2. Restaurants that only charge for food – There are some restaurants that will allow you to rent their private rooms for free if you buy food. Since it is recommended that you feed your attendees at the meetings, you can get two things for the price of one.
  3. Conference Rooms at local colleges/schools – This is especially good if you are interested in hosting a KidsCamp event. Some local education places will allow you to use their rooms for free if you are an alumnus or if you have a specific educational goal in purpose.  (You do!)
  4. Coffee Shops – These are more for smaller groups, but some coffee shops do have private rooms for rent that allow others to meet there.
  5. Airbnb/Someone’s home – This one is tricky.  Airbnb has come under fire in recent months for a lot of things. There is also the question if they are even ethical.  One would need to make sure that the host is OK with large gatherings, the place is safe, and refreshments are able to be served. A better alternative is to see if one of the trusted organizers has enough space to host it at their homes. 

When in doubt, go virtual

I will say it again. I believe virtual meetups are an important part of our future. WordCamps/meetups and tech meetups, in general, became much more accessible when we went online. People all over the world were able to join communities that they may have not had the chance to otherwise. That’s why no matter when COVID becomes a thing of the past, we should still host a healthy number of virtual meetups for our members who cannot come in person. When we talk about accessibility in the community, the focus should not only be on web accessibility. We should remember that we have members, clients, and families that depend on accessible events in their day-to-day life. This does not go away when they turn their computers off.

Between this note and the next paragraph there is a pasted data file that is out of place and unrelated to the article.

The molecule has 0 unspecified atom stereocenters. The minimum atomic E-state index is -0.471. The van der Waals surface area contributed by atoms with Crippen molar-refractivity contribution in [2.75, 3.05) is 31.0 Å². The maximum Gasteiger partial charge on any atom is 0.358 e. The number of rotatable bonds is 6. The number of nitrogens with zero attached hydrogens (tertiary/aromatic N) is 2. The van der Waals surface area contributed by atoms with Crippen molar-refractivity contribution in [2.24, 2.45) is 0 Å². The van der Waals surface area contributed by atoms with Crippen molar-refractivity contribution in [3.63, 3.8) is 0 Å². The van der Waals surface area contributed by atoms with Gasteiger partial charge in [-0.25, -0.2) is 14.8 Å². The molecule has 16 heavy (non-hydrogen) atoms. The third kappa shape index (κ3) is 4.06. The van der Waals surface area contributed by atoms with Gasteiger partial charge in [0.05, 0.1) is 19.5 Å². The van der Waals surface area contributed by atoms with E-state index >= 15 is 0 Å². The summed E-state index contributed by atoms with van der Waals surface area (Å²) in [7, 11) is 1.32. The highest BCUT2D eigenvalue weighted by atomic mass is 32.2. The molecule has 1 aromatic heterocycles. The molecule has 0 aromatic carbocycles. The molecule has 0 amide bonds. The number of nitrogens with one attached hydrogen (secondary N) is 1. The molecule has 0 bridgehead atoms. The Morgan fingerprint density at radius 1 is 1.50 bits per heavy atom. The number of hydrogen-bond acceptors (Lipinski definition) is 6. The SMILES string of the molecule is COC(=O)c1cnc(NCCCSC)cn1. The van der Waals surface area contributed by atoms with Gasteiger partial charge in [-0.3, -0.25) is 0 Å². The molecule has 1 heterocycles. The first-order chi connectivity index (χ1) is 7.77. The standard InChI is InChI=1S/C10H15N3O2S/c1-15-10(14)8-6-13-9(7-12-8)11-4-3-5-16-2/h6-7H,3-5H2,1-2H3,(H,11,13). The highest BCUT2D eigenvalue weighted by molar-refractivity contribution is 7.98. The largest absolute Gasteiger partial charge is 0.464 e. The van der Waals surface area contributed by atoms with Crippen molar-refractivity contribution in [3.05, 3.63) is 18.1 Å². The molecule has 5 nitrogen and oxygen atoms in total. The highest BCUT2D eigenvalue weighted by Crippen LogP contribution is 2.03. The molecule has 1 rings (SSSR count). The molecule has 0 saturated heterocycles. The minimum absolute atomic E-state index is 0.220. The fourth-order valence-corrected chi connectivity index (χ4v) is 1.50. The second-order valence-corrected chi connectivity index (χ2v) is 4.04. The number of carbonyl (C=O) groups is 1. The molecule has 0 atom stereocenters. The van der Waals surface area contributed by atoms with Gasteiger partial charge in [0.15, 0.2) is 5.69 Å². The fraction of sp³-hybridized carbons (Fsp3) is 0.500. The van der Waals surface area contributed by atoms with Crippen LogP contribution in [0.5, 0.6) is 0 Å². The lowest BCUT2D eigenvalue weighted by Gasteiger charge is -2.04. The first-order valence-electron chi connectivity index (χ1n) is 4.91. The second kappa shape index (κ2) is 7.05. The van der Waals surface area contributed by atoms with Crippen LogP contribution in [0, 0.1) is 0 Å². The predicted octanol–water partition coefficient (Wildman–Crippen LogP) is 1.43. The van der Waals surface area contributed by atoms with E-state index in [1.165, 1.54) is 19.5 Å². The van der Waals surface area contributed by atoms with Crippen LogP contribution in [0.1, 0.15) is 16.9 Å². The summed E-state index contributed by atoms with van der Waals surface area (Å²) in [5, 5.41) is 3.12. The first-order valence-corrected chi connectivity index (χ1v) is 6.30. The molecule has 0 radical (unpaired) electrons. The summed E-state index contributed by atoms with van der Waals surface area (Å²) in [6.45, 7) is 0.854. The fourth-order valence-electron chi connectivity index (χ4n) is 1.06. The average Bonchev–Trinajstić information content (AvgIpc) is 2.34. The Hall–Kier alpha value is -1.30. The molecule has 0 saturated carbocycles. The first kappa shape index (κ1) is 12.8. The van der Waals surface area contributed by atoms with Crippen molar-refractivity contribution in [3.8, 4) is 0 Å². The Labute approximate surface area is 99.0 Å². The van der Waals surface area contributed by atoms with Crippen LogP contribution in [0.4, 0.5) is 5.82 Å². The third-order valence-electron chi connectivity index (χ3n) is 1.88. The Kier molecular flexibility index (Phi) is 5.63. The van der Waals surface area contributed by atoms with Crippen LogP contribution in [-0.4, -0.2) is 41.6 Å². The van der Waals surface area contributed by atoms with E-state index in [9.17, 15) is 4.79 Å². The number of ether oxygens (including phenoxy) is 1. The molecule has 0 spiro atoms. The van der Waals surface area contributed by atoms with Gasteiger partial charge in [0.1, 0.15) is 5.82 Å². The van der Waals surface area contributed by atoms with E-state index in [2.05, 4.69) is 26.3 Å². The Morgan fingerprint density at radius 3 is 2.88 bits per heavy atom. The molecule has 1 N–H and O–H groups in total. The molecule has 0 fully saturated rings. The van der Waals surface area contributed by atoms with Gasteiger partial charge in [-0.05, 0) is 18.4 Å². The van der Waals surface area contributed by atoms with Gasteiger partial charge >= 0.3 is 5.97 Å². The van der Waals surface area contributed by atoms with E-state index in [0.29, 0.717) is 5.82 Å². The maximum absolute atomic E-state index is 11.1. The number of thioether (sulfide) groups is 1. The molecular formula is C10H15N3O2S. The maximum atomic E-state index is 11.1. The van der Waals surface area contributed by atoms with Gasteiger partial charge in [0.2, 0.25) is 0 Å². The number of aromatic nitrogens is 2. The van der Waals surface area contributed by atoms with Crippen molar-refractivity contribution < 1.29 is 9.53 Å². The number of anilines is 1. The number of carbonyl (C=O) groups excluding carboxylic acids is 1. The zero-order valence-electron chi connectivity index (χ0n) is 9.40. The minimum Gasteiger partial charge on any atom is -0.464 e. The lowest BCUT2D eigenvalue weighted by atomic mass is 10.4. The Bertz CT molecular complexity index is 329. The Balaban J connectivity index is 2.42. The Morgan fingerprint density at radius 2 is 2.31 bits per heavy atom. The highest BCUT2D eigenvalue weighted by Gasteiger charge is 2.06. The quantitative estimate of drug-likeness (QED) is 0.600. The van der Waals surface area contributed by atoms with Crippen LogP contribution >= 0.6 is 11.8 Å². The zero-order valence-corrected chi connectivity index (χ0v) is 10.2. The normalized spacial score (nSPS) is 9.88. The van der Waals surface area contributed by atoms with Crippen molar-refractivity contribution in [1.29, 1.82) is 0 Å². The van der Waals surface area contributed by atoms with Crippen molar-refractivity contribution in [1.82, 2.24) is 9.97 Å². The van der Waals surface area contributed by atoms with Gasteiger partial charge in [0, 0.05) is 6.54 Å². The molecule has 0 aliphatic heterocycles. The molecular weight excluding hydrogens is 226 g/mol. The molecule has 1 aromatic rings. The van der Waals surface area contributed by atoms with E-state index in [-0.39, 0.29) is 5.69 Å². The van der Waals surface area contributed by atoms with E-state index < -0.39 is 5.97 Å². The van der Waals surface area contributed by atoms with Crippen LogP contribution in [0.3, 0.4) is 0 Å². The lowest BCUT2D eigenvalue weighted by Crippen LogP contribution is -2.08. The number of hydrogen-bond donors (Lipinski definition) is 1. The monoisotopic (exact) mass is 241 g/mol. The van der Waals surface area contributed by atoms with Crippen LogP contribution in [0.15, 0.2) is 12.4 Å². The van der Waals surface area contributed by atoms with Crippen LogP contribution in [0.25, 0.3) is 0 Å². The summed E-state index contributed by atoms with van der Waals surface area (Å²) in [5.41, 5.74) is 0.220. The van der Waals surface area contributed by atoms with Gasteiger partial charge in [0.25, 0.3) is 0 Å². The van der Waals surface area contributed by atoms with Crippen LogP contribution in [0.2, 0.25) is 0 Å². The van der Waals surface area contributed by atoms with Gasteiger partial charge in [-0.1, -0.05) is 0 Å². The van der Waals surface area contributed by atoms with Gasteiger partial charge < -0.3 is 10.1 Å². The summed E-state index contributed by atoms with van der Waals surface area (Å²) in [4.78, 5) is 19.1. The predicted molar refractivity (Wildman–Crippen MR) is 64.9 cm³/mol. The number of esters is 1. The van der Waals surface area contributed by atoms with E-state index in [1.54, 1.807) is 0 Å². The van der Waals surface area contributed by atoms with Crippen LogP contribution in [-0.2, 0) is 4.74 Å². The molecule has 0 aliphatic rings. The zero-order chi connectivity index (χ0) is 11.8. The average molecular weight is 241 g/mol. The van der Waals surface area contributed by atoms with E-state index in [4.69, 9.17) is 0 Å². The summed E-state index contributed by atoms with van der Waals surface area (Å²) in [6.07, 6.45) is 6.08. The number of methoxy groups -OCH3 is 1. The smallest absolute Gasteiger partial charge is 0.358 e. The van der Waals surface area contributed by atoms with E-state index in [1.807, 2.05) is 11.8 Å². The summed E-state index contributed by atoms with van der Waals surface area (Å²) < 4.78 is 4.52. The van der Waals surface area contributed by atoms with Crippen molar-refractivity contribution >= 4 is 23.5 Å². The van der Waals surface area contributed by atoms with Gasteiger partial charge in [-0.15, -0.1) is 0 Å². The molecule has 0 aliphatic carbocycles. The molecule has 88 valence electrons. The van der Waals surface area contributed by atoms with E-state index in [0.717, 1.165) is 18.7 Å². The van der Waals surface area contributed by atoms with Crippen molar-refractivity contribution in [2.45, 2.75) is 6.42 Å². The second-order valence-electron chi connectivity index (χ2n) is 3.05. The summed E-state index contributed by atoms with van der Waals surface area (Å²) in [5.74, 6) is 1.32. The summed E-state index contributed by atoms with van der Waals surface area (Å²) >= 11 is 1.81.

Are you ready to start your own?

WordCamps and meetups are ways to make your voices heard in the WordPress community. They are ways to meet contemporaries, learn more about WordPress, and sometimes just have fun and socialize. Also, if organizing isn’t your thing, why not give money and sponsor someone who is trying to do it? Volunteers must take on the financial burdens at times for in-person meetups so, a donation or sponsor to them would help tremendously. If you are ready to start a local one of your own, why not head over to Make WordPress and give it a shot yourself?

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Nyasha is the Editorial Director at MasterWP and a software developer at Howard Development & Consulting, the company behind WP Wallet.